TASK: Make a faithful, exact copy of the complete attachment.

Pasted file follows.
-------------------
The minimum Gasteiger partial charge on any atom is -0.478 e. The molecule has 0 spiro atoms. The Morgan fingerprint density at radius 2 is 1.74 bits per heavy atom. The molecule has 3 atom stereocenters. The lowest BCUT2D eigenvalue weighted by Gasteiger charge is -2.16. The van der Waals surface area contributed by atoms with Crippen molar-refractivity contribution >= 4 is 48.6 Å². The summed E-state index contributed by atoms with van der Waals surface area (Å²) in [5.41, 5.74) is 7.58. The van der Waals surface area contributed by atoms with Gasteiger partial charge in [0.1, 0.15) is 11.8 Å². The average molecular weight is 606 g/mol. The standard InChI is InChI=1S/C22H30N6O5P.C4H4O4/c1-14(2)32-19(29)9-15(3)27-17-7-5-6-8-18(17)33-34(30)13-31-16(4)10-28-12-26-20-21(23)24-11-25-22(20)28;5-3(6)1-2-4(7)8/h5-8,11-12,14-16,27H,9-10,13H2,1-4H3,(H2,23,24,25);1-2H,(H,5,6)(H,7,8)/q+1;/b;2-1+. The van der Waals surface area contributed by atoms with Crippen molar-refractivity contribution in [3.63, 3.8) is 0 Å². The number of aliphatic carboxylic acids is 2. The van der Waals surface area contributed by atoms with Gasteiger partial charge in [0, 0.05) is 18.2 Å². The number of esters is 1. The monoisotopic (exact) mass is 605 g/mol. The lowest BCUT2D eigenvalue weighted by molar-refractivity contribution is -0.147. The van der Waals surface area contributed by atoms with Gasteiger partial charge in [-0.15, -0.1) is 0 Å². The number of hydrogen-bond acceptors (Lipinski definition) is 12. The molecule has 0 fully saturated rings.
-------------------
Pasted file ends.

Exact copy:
The minimum Gasteiger partial charge on any atom is -0.478 e. The molecule has 0 spiro atoms. The Morgan fingerprint density at radius 2 is 1.74 bits per heavy atom. The molecule has 3 atom stereocenters. The lowest BCUT2D eigenvalue weighted by Gasteiger charge is -2.16. The van der Waals surface area contributed by atoms with Crippen molar-refractivity contribution >= 4 is 48.6 Å². The summed E-state index contributed by atoms with van der Waals surface area (Å²) in [5.41, 5.74) is 7.58. The van der Waals surface area contributed by atoms with Gasteiger partial charge in [0.1, 0.15) is 11.8 Å². The average molecular weight is 606 g/mol. The standard InChI is InChI=1S/C22H30N6O5P.C4H4O4/c1-14(2)32-19(29)9-15(3)27-17-7-5-6-8-18(17)33-34(30)13-31-16(4)10-28-12-26-20-21(23)24-11-25-22(20)28;5-3(6)1-2-4(7)8/h5-8,11-12,14-16,27H,9-10,13H2,1-4H3,(H2,23,24,25);1-2H,(H,5,6)(H,7,8)/q+1;/b;2-1+. The van der Waals surface area contributed by atoms with Crippen molar-refractivity contribution in [3.63, 3.8) is 0 Å². The number of aliphatic carboxylic acids is 2. The van der Waals surface area contributed by atoms with Gasteiger partial charge in [0, 0.05) is 18.2 Å². The number of esters is 1. The monoisotopic (exact) mass is 605 g/mol. The lowest BCUT2D eigenvalue weighted by molar-refractivity contribution is -0.147. The van der Waals surface area contributed by atoms with Gasteiger partial charge in [-0.15, -0.1) is 0 Å². The number of hydrogen-bond acceptors (Lipinski definition) is 12. The molecule has 0 fully saturated rings.